By Susan Landon
“Oftentimes bilingual professionals skip an important step when writing their resume: having it edited by a native English speaker”
Sometimes bilingual professionals get special treatment
English is my first language. I also speak Spanish, but not with perfect fluency, so I know what it’s like to struggle to say something the right way. Even if I get the grammar correct and I find acceptable vocabulary, I’m probably missing the right nuance that a native Spanish speaker would know without thinking about it. Although I may consider myself a bilingual professional, I would never write an important communication in Spanish without having it reviewed by one of my friends who speak Spanish as their first language. But I receive a lot of communications (emails, letters, resumes) that are clearly written by a bilingual professional who doesn’t speak English as their first language and didn’t have a native English speaker help with editing.
I’m an executive recruiter, a “head hunter,” and I work for a global search firm with offices around the world. Many bilingual professionals looking for jobs send me their resumes, and a lot of them don’t speak English as their first language. On one hand, I have a lot of empathy for someone who is trying super hard to communicate about something really important in a language that they didn’t learn from birth. On the other hand, I’m busy and I often don’t have time to make special allowances. So I’m torn. Sometimes I make time to help a bilingual professional who seems to be talented but is struggling with communicating in a second language. But sometimes I don’t.
Bilingual professionals who struggle to get their message across
I once received a resume from a friend asking me to help a bilingual professional friend of hers, Carlos, by editing his resume and making some helpful comments. The resume was so poorly written that it would have taken me a very long time and a lot of effort to fix. And, quite honestly, there were so many errors that I made the assumption that Carlos wasn’t very bright, since he couldn’t even express himself clearly. So I told my friend that I didn’t want to spend my time working on Carlos’ resume. That I felt that bilingual professionals whose first language isn’t English should be more aware of the limitation something written in poor English placed on their chances to land a job. By investing my time in fixing Carlos’ resume I wasn’t going to fix his problem. He needed a partner with whom to work on an on-going basis so that he could improve his English communication skills. This partner could help edit Carlos’ written materials even after he achieved complete fluency.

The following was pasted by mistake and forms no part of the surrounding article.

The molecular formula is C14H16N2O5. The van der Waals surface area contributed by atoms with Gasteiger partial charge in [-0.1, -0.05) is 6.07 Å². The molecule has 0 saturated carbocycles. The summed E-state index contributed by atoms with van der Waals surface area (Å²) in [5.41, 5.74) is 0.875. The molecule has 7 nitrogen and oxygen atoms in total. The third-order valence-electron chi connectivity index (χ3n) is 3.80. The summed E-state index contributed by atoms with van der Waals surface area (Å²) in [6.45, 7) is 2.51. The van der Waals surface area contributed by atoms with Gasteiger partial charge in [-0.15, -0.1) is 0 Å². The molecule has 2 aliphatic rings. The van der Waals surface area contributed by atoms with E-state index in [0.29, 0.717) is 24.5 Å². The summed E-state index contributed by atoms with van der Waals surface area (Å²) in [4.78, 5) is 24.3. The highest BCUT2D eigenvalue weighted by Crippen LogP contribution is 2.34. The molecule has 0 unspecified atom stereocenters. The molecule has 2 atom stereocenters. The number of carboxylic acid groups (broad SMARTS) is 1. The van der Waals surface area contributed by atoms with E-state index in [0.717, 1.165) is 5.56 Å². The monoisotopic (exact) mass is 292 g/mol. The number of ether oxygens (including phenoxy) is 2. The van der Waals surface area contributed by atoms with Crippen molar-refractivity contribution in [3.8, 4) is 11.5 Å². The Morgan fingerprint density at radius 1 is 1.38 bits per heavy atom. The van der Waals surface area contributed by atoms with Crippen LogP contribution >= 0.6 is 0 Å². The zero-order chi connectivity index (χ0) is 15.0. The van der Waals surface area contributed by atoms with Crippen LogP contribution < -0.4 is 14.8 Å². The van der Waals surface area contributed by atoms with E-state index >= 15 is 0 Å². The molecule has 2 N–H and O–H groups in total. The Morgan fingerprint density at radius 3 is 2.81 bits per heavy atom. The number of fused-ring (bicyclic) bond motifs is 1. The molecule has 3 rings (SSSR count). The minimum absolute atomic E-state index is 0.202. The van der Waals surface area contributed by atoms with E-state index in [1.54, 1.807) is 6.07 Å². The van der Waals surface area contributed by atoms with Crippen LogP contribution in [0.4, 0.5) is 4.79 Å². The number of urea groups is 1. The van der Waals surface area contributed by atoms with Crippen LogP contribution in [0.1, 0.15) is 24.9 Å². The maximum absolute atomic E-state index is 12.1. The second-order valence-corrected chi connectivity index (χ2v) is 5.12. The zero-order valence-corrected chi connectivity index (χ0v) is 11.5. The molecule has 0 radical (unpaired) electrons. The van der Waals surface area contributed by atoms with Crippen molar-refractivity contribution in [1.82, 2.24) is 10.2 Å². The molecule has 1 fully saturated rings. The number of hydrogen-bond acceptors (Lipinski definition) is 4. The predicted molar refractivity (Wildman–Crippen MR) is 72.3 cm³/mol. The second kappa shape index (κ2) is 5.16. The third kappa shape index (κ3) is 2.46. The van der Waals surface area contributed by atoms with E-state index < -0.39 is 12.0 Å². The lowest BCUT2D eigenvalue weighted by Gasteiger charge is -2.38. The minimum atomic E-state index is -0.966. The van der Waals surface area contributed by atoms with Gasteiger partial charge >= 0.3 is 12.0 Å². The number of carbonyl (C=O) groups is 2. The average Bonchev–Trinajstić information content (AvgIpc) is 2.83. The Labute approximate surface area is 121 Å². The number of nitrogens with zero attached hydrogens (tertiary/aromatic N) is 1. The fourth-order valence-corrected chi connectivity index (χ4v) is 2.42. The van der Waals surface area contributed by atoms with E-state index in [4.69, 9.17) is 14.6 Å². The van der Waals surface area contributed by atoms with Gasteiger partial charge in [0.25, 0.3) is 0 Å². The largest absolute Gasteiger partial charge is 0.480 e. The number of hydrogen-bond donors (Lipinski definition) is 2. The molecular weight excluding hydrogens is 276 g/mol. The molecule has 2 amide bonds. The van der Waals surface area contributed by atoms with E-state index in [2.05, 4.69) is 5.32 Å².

The story of a bilingual professional with high aspirations and strong determination
And then my friend told me Carlos’ story. He had been left in El Salvador while his parents came to the US to work, and the family he stayed with didn’t send him to school. He joined his parents in the US at age 12, speaking no English and having no education in Spanish. He didn’t understand assignments and was embarrassed to tell anyone. Through sheer determination and the help of many bilingual professionals along the way, he graduated from high school and even made it through college. He became a teacher. He was getting help with English, but he knew his language skills weren’t great yet, and that’s why he was asking for help. And although my friend is one of the most fluent bilingual professionals I know, she isn’t a native English speaker either, so she came to me. I felt like a horrible person. I helped to rewrite Carlos’ resume and I even gave him some tips for bilingual job seekers that he greatly appreciated.
So my suggestion to you, if you are a bilingual professional looking for a new job and English isn’t your first language, is to find someone to help you with your resume, cover letter, and emails. Being bilingual is a great asset in today’s global economy and you should highlight it on your resume and during the interview. But don’t allow an important asset to get in the way of your career success just because you fail to have your materials properly edited. The person who reads your correspondence may have tons of empathy for someone communicating in a second language. Or they may not. And either way, the most empathetic person may not always have the time to make exceptions.
Susan Landon, Managing Partner, New York, Alexander Hughes Executive Search Consultants
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